When “Zombie Cells” Cause Chronic Inflammation

There is a tendency for us to have progressive inflammatory activity as we age.  This inflammation is a part of virtually every chronic disease from heart disease to cancer to autoimmune disease.  As would be expected all of these diseases become progressively more common with age in parallel to what is happening with inflammation.  This process of progressive inflammation with age has been termed inflammaging.

There is a tendency to think that the common “with age” means no need to be concerned about this until age 60 or 70.  The reality is that all of these processes associated with aging begin between the 3rd and 4th decades.  This is also the best time to take measures to limit these processes such as inflammation before significant damage is done.

Intensive research is going on concerning this process of inflammaging which is involved in so many diseases.  Searching this topic on PubMed, the search engine for the National Library of Medicine shows over 1300 studies on this topic.  Highlighting how this is a new understanding, the majority of these studies were published after 2010 and no studies predated 2000.

One of the important mechanisms of this progressive inflammation are old immune cells which no longer function fully but have not been eliminated as should happen to old, non-functioning cells.  Components in cells such as mitochondria, the bodies that produce cell energy, burn out and no longer function properly. 

These non-functioning internal bodies ideally are eliminated from the cell by degrading enzymes, a process called autophagy which means “self-eating”.  Removal of these non-functioning internal bodies often restores function of the cell as a whole.  With inflammaging this process does not occur, and these dysfunctioning pieces within the immune cells pump out inflammatory activating cytokines creating a chronic, low-grade inflammation.

These dysfunctioning immune cells have been affectionately called “zombie cells” by immunology researchers.  They literally are the walking dead of the cells in an otherwise live human.  Two areas of treatment of this chronic, low-grade inflammation have arisen.  The first is stimulating the cell to clean out these non-functional internal bodies by autophagy.  The second is to stimulate the removal of these inflammation generating cells if autophagy does not restore their normal function.  This is a process of apoptosis or “program cell death”.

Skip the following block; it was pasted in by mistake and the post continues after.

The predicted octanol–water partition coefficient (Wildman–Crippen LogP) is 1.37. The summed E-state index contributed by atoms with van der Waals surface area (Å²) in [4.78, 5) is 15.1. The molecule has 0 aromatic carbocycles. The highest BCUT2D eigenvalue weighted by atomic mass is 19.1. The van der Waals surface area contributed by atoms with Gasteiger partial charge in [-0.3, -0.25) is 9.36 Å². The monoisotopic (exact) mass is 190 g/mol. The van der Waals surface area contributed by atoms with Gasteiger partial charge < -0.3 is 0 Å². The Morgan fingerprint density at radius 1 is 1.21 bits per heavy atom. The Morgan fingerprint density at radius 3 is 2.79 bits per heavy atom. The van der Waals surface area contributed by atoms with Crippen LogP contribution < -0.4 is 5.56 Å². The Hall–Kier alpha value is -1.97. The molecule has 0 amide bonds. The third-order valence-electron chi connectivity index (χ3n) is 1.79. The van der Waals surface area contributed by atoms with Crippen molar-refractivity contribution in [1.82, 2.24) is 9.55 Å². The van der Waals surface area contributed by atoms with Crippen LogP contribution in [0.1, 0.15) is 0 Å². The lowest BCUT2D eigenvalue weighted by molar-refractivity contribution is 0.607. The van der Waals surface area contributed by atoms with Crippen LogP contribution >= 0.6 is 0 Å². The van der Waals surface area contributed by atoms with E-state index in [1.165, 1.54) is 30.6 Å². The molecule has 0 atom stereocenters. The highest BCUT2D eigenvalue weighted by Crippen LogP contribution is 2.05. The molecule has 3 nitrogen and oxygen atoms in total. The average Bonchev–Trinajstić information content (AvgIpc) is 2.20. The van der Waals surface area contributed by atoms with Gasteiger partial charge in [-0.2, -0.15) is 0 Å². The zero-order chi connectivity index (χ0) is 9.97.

Drug development in this area to stimulate both autophagy to remove the older, non-functioning mitochondria and apoptosis to remove zombie cells whose function cannot be restored, is a keen area in research.  This approach is being used to treat many conditions involving inflammation and immune dysfunction such as cancer, pulmonary fibrosis and Alzheimer’s disease.  These drugs are called senolytics referring to targeting the “zombie or senile” cells. Dasatinib is one drug that has shown promise.

In a somewhat more practical approach, two dietary flavonoids have shown equal promise, quercetin and fisetin.  Quercetin is broadly available in many plant foods such as onions, apples, grapes, berries, broccoli, citrus fruits, cherries, green tea, coffee, red wine, capers and tea.  Fisetin is present in strawberries, persimmon and grapes as well as several other plants.  Although these two phytonutrients have been the most studied, large numbers of the 18,000 identified phytonutrients have similar properties.

The natural plan seems to be that the factors we would need to control the build-up of inflammation and disease-causing zombie cells are spread across a variety of healthy plants foods.  To get this protection we need to eat a broad spectrum of healthy plant foods, something that has declined in the U.S. diet as the diseases of aging have increased.

For most of our time on the planet seasonal eating was necessary.  In the northeast where I grew up, we ate strawberries for the 4 weeks they were in season and then moved on to the summer melons and fall apples.  The same change and variety of vegetables was part of life.  Now many eat only a limited variety of plants all year as plants are grown in other areas of the world and shipped to us.  Doing so misses the important diversity of plants and phytonutrients that are important for health with aging.

A great way to reconnect with diverse plant eating is to join a CSA or community supported agriculture group.  These typically supply a weekly box of fresh vegetables and fruits.  The content changes as different plants are in season ensuring a spectrum of phytonutrients.